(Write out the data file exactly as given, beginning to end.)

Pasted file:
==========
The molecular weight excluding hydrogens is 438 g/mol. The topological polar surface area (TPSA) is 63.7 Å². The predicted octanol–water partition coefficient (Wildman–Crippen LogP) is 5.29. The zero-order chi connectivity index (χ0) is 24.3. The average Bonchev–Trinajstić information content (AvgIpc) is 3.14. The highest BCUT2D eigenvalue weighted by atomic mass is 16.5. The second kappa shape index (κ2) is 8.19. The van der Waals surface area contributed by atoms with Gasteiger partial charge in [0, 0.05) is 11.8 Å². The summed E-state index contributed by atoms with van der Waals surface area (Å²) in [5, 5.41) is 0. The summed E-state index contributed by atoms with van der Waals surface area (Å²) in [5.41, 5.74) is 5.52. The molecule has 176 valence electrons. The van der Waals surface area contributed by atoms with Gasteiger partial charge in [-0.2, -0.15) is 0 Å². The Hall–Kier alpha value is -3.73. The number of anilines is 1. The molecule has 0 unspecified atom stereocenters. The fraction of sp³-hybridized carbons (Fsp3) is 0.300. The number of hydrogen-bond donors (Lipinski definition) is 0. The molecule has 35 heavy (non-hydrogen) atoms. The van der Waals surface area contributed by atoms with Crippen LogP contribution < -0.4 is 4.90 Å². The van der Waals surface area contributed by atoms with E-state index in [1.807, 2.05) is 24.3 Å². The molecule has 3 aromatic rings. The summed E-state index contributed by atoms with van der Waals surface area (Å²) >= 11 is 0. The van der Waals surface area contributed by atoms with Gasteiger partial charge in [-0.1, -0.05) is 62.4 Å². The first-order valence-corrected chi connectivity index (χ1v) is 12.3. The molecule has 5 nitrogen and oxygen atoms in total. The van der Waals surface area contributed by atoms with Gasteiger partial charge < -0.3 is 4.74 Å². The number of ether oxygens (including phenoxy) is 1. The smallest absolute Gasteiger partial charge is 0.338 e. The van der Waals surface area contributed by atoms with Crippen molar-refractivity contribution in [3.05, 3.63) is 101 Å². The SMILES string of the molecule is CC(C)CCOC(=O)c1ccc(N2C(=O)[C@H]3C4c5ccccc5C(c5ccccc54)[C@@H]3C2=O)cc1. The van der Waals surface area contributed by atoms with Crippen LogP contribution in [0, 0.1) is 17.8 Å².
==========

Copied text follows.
The molecular weight excluding hydrogens is 438 g/mol. The topological polar surface area (TPSA) is 63.7 Å². The predicted octanol–water partition coefficient (Wildman–Crippen LogP) is 5.29. The zero-order chi connectivity index (χ0) is 24.3. The average Bonchev–Trinajstić information content (AvgIpc) is 3.14. The highest BCUT2D eigenvalue weighted by atomic mass is 16.5. The second kappa shape index (κ2) is 8.19. The van der Waals surface area contributed by atoms with Gasteiger partial charge in [0, 0.05) is 11.8 Å². The summed E-state index contributed by atoms with van der Waals surface area (Å²) in [5, 5.41) is 0. The summed E-state index contributed by atoms with van der Waals surface area (Å²) in [5.41, 5.74) is 5.52. The molecule has 176 valence electrons. The van der Waals surface area contributed by atoms with Gasteiger partial charge in [-0.2, -0.15) is 0 Å². The Hall–Kier alpha value is -3.73. The number of anilines is 1. The molecule has 0 unspecified atom stereocenters. The fraction of sp³-hybridized carbons (Fsp3) is 0.300. The number of hydrogen-bond donors (Lipinski definition) is 0. The molecule has 35 heavy (non-hydrogen) atoms. The van der Waals surface area contributed by atoms with Crippen LogP contribution < -0.4 is 4.90 Å². The van der Waals surface area contributed by atoms with E-state index in [1.807, 2.05) is 24.3 Å². The molecule has 3 aromatic rings. The summed E-state index contributed by atoms with van der Waals surface area (Å²) >= 11 is 0. The van der Waals surface area contributed by atoms with Gasteiger partial charge in [-0.1, -0.05) is 62.4 Å². The first-order valence-corrected chi connectivity index (χ1v) is 12.3. The molecule has 5 nitrogen and oxygen atoms in total. The van der Waals surface area contributed by atoms with Gasteiger partial charge < -0.3 is 4.74 Å². The number of ether oxygens (including phenoxy) is 1. The smallest absolute Gasteiger partial charge is 0.338 e. The van der Waals surface area contributed by atoms with Crippen molar-refractivity contribution in [3.05, 3.63) is 101 Å². The SMILES string of the molecule is CC(C)CCOC(=O)c1ccc(N2C(=O)[C@H]3C4c5ccccc5C(c5ccccc54)[C@@H]3C2=O)cc1. The van der Waals surface area contributed by atoms with Crippen LogP contribution in [0, 0.1) is 17.8 Å².